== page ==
What’s a sweet-toothed Serbian art installation doing in a skip in Selfridges?

What's a sweet-toothed Serbian art installation doing in a skip in Selfridges?

Serbian artist Maja Djordjevic is taking over one of London’s best-loved shopping destinations with a candy-coloured art installation that mixes the playful and the subversive.

Nothing to Wear Again features the free-spirited female nude which dominates her work, where each piece starts life as a single picture created on 90s childhood staple, Microsoft Paint.

The two nudes in Djordjevic’s latest piece sit atop a melting mound of pink ice cream, liberated from the male gaze and taking on their own adventures.

The work will take pride of place in Selfridges’ flagship store on Oxford Street until 17 March, finding its home in a dedicated skip — otherwise known as SKIP Gallery. Curated by artist-curator duo Baker & Borowski, the gallery’s Like It Lump It project has been included as part of Selfridges’ State of the Arts campaign to make art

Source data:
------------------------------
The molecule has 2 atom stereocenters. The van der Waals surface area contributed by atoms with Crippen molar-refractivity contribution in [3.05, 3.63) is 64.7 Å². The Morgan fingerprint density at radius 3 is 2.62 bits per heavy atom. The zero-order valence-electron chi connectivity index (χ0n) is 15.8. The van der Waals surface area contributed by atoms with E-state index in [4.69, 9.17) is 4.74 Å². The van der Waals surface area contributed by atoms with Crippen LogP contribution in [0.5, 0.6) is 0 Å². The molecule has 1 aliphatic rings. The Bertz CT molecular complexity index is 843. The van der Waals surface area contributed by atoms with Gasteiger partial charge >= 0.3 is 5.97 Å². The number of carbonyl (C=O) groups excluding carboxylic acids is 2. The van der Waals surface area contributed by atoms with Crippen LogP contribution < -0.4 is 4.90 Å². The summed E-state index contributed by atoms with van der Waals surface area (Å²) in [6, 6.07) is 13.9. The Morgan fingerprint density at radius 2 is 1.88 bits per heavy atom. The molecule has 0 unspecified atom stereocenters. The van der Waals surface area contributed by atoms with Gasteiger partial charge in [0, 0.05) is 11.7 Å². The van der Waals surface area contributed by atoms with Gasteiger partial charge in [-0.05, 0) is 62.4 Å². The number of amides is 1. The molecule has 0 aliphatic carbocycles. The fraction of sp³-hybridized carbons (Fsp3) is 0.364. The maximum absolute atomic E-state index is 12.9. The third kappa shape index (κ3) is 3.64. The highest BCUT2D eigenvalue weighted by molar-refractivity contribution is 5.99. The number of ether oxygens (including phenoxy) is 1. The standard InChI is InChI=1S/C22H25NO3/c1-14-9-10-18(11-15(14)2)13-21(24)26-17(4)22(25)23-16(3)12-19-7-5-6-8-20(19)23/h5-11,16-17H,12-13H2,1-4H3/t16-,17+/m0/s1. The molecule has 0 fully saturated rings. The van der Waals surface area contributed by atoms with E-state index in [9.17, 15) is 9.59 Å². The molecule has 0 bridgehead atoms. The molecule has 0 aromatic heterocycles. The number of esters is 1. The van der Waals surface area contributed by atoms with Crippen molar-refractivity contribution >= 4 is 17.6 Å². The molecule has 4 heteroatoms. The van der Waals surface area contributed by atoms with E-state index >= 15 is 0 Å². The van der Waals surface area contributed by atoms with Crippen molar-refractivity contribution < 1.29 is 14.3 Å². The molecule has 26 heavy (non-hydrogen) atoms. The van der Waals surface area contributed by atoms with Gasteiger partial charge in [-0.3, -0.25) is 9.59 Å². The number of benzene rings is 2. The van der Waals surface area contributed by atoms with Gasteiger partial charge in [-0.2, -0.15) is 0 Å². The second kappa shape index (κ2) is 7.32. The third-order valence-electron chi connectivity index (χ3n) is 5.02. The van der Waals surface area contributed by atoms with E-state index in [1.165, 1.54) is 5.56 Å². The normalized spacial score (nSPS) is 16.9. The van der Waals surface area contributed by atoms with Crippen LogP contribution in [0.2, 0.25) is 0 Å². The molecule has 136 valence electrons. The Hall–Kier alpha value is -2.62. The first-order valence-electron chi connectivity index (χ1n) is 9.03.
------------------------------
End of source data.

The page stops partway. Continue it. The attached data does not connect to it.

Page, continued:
more accessible.

Djordjević’s work will appear alongside two other artists — Paul Kindersley and Claire Pearce — to explore subjects ranging from identity, body politics, and gender to authenticity and cultural history.

“In an age of frightening conservatism we have gravitated towards artists that are trying to push back,” says Lee Baker, co-founder SKIP Gallery. “Our choice of artists for Selfridges has definitely come from the questions the artists raise about the notions of beauty and identity in the 21st century.”

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